Alright good morning, thank you for coming to this press conference for the House Democratic caucus, and we're going to be talking this morning about where we are in this budget process and how we need to proceed. First of all we have several House members here: representative of Tulsan, Fisher, Terry, Pearce, and also Glazier, and I am the Democratic leader Larry Hall from Dorm County and we have representatives here from all over the state. First of all, there is no doubt that Governor McCrory and the Republican leaders have caused what should be called an educational crises and a crises for our children when we cut half a billion dollars from our classrooms in this last budget. In order to line the pockets of out of special interest, to help out of state corporations, to help wealthy individuals, but not to help our students and help their futures. And it's in a truly absurd fashion that these same folks are now saying that they didn't know this was happening, that the day of reckoning would not happen. And they didn't understand that by cutting half a billion dollars from the education, there would be consequences and problems with our public schools. They decided to pick winders and losers and they decided to choose special interest over our children's needs and our children's futures and they also chose special interest over just conversation and fair treatment for our teachers now over the disabled and the blind if you look at these now proposed budgets. So now they are in an emergency situation of their own making, but rather than change their position and admit they were wrong and find a real, sustainable way for them to move forward to assure future for our children, they tried to find some bait-and-switch to make it appear that it is not an emergency, and certainly not one they're responsible for. Now the biggest telling feature that you can see is illustrated before you, the question of integrity in our process is important able cause people elect us and they tell us to come down here and deal with these major problems, but as we look at this budget, and we look at the proposals, several things have happened: first of all we know that classroom teachers that were promised in the previous budget showed up in the Senate and House budget and they don't, they were promised last years part of the half a billion, which was cut, they were promised that those positions would be there, but now they're gone, they disappeared. They're not there anymore, there's no explanation, folks who relied on the budget, the local school authorities who relied on the budget and relied on those positions- they're gone now and they're asked to make even more sacrifices. And so a promise made, but not a promise kept, you were given a budget cut, out of state corporations, the wealthy, well to do were given the budget cut. The teacher positions we're promised but now they won't be there. And so that illustrates what we've done now, that illustrates what we see in the budgeting, and the crises were in now, that was wilfull on their part to both promise it, and now decide to cut it. When we got to the House, they decided to come up with some "funny money" as people have talked about, and rather than be honest about what the dilemma is and what we had to do. As you can see from the coverage that's been had and it's been talked about, we took false numbers and sold the idea both to the public, created false expectations to the teachers who thought they could benefit from it, the state employees also who thought they might benefit from it, the children who's future we're talking about, and after a good look of what was proposed it's now clear the numbers were never there, they're not there now, it wasn't legitimate, it wasn't sustainable, and it hasn't been truthful- neither to the public, to the other members, to the press, even Republican members. The integrity of the House was assaulted, the integrity of the process has been assaulted, and there just really is no excuse to go to this point. Now people are talking about just walking away, we have been caught in the deception, we've been caught in the lies and now we're talking about just walking away and leaving North Carolina in a lurch, that is unacceptable despite all the things that have been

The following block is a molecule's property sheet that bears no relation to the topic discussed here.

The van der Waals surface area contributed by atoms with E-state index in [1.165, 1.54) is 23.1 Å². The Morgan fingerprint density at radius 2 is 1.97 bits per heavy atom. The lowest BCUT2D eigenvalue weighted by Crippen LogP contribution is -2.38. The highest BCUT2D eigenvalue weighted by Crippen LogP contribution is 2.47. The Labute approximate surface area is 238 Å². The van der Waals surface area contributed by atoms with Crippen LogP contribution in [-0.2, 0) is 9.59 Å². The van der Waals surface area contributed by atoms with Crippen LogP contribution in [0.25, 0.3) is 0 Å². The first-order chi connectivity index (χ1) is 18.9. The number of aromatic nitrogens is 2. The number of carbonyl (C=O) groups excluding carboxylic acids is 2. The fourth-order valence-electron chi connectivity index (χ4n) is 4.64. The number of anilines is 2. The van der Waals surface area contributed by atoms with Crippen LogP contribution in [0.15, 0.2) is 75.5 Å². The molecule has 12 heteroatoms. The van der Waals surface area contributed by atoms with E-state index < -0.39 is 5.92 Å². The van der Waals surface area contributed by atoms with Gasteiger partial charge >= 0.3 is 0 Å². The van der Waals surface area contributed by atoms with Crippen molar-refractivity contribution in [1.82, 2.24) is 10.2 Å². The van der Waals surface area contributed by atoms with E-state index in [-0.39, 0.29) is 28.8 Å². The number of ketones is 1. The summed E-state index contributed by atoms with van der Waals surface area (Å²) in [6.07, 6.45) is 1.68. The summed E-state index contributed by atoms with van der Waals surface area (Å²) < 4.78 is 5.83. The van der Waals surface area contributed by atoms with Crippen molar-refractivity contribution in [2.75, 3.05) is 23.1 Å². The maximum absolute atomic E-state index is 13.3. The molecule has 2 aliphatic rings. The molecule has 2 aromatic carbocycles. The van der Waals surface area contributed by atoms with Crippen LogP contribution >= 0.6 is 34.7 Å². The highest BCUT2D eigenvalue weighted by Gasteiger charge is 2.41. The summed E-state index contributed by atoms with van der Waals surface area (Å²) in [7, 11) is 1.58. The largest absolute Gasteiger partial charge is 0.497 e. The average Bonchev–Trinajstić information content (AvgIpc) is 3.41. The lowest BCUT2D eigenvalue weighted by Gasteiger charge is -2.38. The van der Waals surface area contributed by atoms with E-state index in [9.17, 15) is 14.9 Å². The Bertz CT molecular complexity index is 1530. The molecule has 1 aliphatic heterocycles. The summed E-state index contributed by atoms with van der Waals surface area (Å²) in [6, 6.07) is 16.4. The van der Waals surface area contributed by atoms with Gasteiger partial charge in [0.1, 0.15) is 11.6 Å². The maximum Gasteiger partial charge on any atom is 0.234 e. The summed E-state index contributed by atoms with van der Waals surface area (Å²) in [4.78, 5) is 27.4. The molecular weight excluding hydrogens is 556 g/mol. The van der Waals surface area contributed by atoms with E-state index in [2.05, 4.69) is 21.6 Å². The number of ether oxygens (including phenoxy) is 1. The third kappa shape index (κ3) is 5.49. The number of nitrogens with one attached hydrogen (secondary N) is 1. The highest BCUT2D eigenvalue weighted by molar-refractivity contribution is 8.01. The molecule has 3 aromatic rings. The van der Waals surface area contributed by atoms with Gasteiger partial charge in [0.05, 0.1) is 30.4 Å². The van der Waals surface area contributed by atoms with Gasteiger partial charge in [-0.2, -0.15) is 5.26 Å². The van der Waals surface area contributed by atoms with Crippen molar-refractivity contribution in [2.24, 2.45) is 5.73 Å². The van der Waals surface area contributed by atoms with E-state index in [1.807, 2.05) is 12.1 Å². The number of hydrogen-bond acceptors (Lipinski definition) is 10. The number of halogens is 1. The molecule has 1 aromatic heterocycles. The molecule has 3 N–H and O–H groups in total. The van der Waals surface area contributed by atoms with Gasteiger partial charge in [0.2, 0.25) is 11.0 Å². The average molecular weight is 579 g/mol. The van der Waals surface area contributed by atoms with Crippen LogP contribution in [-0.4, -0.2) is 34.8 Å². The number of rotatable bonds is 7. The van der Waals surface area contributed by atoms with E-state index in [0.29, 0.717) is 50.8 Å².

Happening after this point. Walking away if you just working away is unacceptable for this legislator walking away without getting a responsible budget done with sustainable pay raises for teachers, to insure for the future of our children, and to pay our state employees fairly is unacceptable. Right now, I want to let Susan Fisher have some words about education. [SPEAKER CHANGES] Thank you Mr. ???, and thank you all for being here today it shows your interest in public education as well. I come at this from a little bit of a different perspective. I have been on the school board in Asheville city schools for eight years. I served four of those years as chair, and I’m a parent, and recently a grandparent. And we have children who are going to suffer because of this so-called plan that you have seen in both budget proposals. What I'm here to say is that our teachers, our children, our families in North Carolina deserve a long-term plan not a fly by night plan. To make sure that we bring teachers pay back to the national average and beyond. They deserve the support that’s necessary to perform to the best of their ability in the classroom. Right now teachers are pulling out of their own pockets to fund their classrooms with materials for the students to learn. And you know, if we don't make this kind of committed effort about raising teacher pay were going to continue to lose our best and brightest to other states to other countries. My son is teaching in Japan right now he has his teaching certification from North Carolina that, and I hope that one day he will come back to North America but, if you look at the state of education in North Carolina today, I don't know if I would advise him to come back to North Carolina. And, we're seeing so many people leave because of this terrible budget. Thank you. [SPEAKER CHANGES] Now many of you know, Joe Tolson has been a leader in North Carolina and in the legislature and has seen many budgets but, I would dare to say, Joe that you never seen it like this before, where we have been shut out and stifled debate and discussion. Representative Tolson. [SPEAKER CHANGES] Thank you, Representative Hall. You know I have been, and this is my eighteenth year here in the body and my last. I’m just frustrated at the process what I’ve seen happened the last four years in the budgeting processes and so forth. You know, the senior appropriations chair stood up on the floor when he was presenting their budget and saying that he would really like to have us involved. I don’t know why were weren’t involved, but as we prepared amendments for the budget if they didn't like them they immediately laid them on the table. How is that getting us involved? If you look at the conference committee there's an opportunity to get us involved. So, we could be heard, whether they do chose only one Democrat as I recall on the conference committee. Now how is that getting us involved? Plus, I represent a rural area of the state, Edgecombe and Martin County they're struggling, people struggling, but every time I look at what's happening in this budget it is taken away from those people that need assistance, that need some help, that need for us to step up and say yes we know you're struggling, we want to help you. But, we don't see that. We see as ?? Hall said that the helpful very wealthy got the tax breaks. I say to people in my area, calculate what you're going to earn from the tax breaks you got. I guarantee your gonna see that you're in a hole, because there was enough other taxes added to take away any savings that you would get from the tax breaks that you received. And, I asked them to go back and analyze and if they see anything otherwise I'd like to know it, but I haven't had anybody come back to me and say yeah you're right. But, that's what's happening the very wealthy are getting the benefits, the very poor are paying for it. So, I just see a lack of care, and love and understanding for the average income earner across this state as well as the very needy across the state. It's already been well stated about education. But folks, it goes not only education, it goes across the board.